So the Hillsborough County Sheriff’s Office held a gun “buyback” just three weeks after the county commission voted not to have one. Over 2,500 firearms were turned in, at a cost to taxpayers of $190,000. Most of the guns confiscated were junk guns:

Then there was the ingenious gun made from a flute. This makes me wonder if it really worked. If so, this is proof that gun bans can’t work unless ownership of common items like flutes becomes constructive possession:

Then there is the obligatory “rocket launcher” that seems to turn up at every buyback nowadays. Where are these coming from? Are the cops doing this for publicity value, or are enterprising people making money off of worthless green tubes? Either way, with the number of these things turning up, you would think there were rocket attacks happening every week in American cities.

With all of that, some of the people who redeemed guns for free hockey tickets attempted to go to a sold out game at the last minute and exchange the vouchers, but were told they were out of luck. The tickets themselves recommended that they be exchanged for tickets 48 hours before the game. They also said “subject to availability, while supplies last.”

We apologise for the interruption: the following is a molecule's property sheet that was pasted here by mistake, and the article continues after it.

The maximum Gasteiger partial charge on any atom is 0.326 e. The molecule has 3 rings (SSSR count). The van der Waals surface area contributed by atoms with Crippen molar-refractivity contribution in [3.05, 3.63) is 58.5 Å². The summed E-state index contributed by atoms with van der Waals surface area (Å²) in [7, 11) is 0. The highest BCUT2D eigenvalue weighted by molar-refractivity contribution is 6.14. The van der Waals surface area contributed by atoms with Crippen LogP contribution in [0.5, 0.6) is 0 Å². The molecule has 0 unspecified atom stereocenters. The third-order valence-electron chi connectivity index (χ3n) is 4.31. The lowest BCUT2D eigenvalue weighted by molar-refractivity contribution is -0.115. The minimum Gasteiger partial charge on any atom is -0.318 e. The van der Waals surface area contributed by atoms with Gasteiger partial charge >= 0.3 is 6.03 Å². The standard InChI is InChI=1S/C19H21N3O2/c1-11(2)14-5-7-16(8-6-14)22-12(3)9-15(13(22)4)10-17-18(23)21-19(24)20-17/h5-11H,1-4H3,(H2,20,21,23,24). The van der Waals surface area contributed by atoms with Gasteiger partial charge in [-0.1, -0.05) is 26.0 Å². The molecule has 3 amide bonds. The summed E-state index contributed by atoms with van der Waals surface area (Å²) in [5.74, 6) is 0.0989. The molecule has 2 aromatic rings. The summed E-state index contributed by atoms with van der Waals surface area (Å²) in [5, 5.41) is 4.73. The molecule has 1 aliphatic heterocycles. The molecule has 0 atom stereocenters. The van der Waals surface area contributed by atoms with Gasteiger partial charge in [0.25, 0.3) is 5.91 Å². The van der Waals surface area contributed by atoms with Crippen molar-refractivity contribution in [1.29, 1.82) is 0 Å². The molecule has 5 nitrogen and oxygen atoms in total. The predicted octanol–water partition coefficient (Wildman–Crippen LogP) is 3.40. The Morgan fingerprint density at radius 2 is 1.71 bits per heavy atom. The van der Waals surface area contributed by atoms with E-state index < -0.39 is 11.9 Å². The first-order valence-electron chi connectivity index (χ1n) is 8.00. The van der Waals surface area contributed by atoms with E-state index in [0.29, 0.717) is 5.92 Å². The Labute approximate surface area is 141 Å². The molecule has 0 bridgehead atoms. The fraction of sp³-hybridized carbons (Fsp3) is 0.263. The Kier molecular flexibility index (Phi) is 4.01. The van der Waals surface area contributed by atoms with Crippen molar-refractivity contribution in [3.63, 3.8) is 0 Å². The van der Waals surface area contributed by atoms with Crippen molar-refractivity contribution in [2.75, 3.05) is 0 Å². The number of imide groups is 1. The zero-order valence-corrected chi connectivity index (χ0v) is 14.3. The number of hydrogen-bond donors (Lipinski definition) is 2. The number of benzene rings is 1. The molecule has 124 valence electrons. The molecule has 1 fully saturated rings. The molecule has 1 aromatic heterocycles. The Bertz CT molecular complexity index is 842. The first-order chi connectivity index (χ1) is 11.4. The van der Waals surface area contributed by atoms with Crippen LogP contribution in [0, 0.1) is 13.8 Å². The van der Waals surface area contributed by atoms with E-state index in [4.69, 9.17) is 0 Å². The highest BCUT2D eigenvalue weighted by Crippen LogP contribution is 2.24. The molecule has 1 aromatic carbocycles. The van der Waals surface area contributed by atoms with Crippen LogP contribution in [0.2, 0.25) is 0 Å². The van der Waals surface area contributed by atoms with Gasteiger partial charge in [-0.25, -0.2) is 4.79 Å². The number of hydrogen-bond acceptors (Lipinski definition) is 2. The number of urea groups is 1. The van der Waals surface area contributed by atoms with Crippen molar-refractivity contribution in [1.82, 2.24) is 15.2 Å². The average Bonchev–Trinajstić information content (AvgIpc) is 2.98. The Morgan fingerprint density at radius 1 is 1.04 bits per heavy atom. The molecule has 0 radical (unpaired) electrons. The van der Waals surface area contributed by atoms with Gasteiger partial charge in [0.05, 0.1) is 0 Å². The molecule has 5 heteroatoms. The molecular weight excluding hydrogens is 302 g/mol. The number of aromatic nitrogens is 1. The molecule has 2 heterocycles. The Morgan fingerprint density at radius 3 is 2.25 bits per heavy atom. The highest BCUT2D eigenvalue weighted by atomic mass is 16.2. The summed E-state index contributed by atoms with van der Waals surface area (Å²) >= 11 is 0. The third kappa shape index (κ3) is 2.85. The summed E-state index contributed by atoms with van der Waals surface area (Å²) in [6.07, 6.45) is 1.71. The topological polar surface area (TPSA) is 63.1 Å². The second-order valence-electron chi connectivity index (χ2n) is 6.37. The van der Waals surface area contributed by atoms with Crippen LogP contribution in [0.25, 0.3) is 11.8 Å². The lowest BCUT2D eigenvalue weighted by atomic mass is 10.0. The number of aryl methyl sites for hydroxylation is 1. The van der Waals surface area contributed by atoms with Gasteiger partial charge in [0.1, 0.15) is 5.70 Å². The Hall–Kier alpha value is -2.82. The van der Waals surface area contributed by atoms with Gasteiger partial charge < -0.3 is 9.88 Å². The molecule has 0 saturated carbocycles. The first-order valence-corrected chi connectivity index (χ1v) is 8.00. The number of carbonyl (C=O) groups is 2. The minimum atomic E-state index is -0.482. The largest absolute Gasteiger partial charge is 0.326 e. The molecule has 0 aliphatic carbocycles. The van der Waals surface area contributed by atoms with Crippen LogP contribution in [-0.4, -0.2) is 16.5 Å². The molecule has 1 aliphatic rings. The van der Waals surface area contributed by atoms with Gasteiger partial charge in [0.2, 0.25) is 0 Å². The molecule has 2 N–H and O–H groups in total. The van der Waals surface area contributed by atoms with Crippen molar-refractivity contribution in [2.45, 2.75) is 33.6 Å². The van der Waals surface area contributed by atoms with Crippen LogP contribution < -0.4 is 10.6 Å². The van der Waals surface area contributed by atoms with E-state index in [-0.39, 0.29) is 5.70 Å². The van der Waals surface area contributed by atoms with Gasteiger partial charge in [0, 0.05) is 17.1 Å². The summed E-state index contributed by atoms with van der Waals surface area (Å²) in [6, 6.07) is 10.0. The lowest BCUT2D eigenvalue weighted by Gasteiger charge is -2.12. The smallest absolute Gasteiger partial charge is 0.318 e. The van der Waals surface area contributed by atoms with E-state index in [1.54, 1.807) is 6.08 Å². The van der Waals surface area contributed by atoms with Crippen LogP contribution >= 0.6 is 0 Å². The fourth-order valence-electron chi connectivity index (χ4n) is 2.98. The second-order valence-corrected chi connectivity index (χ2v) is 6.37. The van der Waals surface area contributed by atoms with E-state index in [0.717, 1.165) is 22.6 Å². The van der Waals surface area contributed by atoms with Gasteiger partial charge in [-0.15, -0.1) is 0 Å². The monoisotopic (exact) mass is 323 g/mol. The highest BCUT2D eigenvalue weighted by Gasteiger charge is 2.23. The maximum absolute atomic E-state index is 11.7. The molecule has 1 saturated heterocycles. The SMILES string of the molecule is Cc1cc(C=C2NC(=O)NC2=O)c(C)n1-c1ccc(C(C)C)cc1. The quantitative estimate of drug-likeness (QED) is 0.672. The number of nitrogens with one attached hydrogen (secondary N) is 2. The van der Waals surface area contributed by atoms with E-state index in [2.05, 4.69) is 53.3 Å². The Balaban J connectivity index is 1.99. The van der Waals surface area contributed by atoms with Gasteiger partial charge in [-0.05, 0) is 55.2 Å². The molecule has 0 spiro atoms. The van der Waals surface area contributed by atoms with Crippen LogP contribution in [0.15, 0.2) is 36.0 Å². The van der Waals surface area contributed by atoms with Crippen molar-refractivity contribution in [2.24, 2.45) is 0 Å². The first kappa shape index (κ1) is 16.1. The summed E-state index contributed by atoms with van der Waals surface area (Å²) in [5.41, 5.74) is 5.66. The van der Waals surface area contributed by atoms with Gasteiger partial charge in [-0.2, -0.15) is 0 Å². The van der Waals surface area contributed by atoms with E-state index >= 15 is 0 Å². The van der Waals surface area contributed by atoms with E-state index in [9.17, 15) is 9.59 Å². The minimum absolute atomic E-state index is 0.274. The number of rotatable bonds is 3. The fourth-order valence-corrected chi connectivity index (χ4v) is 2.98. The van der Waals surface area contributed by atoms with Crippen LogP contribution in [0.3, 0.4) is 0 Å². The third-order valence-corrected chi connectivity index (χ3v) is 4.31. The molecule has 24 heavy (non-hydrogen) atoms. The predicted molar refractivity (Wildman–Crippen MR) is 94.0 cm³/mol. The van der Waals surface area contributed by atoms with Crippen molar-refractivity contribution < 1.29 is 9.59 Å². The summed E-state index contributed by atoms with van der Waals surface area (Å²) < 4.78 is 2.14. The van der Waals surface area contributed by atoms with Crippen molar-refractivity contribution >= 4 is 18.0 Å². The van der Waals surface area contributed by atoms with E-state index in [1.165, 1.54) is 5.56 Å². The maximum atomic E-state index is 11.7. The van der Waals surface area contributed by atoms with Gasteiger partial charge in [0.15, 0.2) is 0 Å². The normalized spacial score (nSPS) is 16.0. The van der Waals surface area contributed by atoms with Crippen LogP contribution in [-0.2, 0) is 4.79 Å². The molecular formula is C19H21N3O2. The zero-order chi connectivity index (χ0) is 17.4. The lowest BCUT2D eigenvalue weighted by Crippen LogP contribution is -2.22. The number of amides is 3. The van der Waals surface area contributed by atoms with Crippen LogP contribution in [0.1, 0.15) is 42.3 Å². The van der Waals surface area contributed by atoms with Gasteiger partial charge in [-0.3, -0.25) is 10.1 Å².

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SiGraybeard · March 9, 2013 at 3:51 am

From the article: Unwanted ammunition will be accepted but cannot be exchanged for cash. I think exchanging unwanted ammo for cash is exceptionally easy these days, unless the sellers are reluctant to go to a flea market or a show.

Until – or if – any one of the several bills in the US house or senate that outlaws ammo sales goes through.

Dan · March 9, 2013 at 2:42 pm

The "Rocket launcher" sure looks to me like a LAW — which can't be reloaded. The only value of getting that thing off the street is propaganda

TOTWTYTR · March 10, 2013 at 5:05 am

Besides being PR shams, buy backs are wrong because they cheat people out of the value of their guns.

On many occasions valuable guns are turned in for chump change because the owner doesn't know the real value.

I hate to think of the number of widows and children of collectors and WWII vets who didn't know that their husband or dad had guns worth thousands of dollars. So, they turned them in for gift cards or something of similar value.

Either the guns were destroyed or some unscrupulous public employee diverted them for their collection.

What a shame.

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